Unraveling the role of the endogenous complex gut microbiota in the Pirc rat model of human colon cancer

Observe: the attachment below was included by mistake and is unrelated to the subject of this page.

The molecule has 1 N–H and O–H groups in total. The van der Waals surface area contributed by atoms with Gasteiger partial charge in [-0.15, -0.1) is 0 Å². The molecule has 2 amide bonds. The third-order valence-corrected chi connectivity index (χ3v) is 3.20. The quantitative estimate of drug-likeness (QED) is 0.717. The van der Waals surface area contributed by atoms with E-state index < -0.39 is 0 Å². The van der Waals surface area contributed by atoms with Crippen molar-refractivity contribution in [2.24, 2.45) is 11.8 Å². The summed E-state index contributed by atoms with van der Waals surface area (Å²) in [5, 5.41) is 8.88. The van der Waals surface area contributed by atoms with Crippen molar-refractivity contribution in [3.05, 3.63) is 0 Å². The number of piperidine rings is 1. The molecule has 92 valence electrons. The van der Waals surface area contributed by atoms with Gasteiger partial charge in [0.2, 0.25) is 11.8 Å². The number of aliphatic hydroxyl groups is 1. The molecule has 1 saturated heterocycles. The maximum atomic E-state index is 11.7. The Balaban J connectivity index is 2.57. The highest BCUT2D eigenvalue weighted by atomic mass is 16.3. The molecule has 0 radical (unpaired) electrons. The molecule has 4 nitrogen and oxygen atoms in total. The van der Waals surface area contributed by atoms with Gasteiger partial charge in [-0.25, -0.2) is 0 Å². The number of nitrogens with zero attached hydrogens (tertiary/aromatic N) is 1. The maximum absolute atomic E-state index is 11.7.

The gut microbiota (GM) has recently been shown to modulate several systemic conditions in human and model systems, most importantly in intestinal disorders. It has also been demonstrated to have significant impacts on patients’ susceptibility to colon cancer. The GM can be defined as the dynamic communities of bacteria, viruses, fungi and archaea that inhabit our gut, skin, and most mucosal surfaces. Considering the fact that the human body is exposed to a large number of microorganisms on a daily basis, the constant flux and dynamic interactions between host genetics and the GM can lead to the variability seen in disease manifestation and susceptibility. This leads to a larger question about the relationship of the GM to model systems, and also whether the constant interactions between the taxa affect the development and progression of disease. Colon cancer is the 3rd leading cause of cancer-related death in the USA. We used embryo rederivation to give isogenic APC-gene mutant Pirc rats, a preclinical model of colon cancer distinct complex GMs to understand its effect on disease susceptibility. In this study, we observed significant differences in intestinal tumor multiplicity based on GM profile. Using 16S rRNA sequencing, we characterized the microbial populations of two distinct GM groups and further determined functional differences by liquid chromatography coupled with tandem mass spectrometry (LC-MS/MS) to identify metabolic differences between GM groups. Colonic epithelium and tumors were simultaneously profiled via RNASeq transcriptome analysis. Metabolomics analysis allowed detection of differential metabolites between GM groups and potential bacterial-modulated biomarkers of tumor susceptibility. Simultaneously, bacterial relative abundances showed taxa correlating with suppression of both tumor growth and phenotype penetrance as early as 1 month of age. To determine the role of individual bacteria Pirc rats were treated with 3 different bacteria associated with reduced or increased adenoma burden namely, Desulfovibrio vulgaris Hildenborough, Prevotella copri, and Fusobacterium nucleatum. The work outlined here addresses adenoma development in Pirc rats to identify the potential relationship between these taxa and the endogenous, complex GM through multiple approaches. The research presented in this dissertation may potentially help unravel the molecular mechanisms contributing to disease susceptibility, and could identify therapeutic targets and biomarkers for early non-invasive detection and treatment of colon cancer.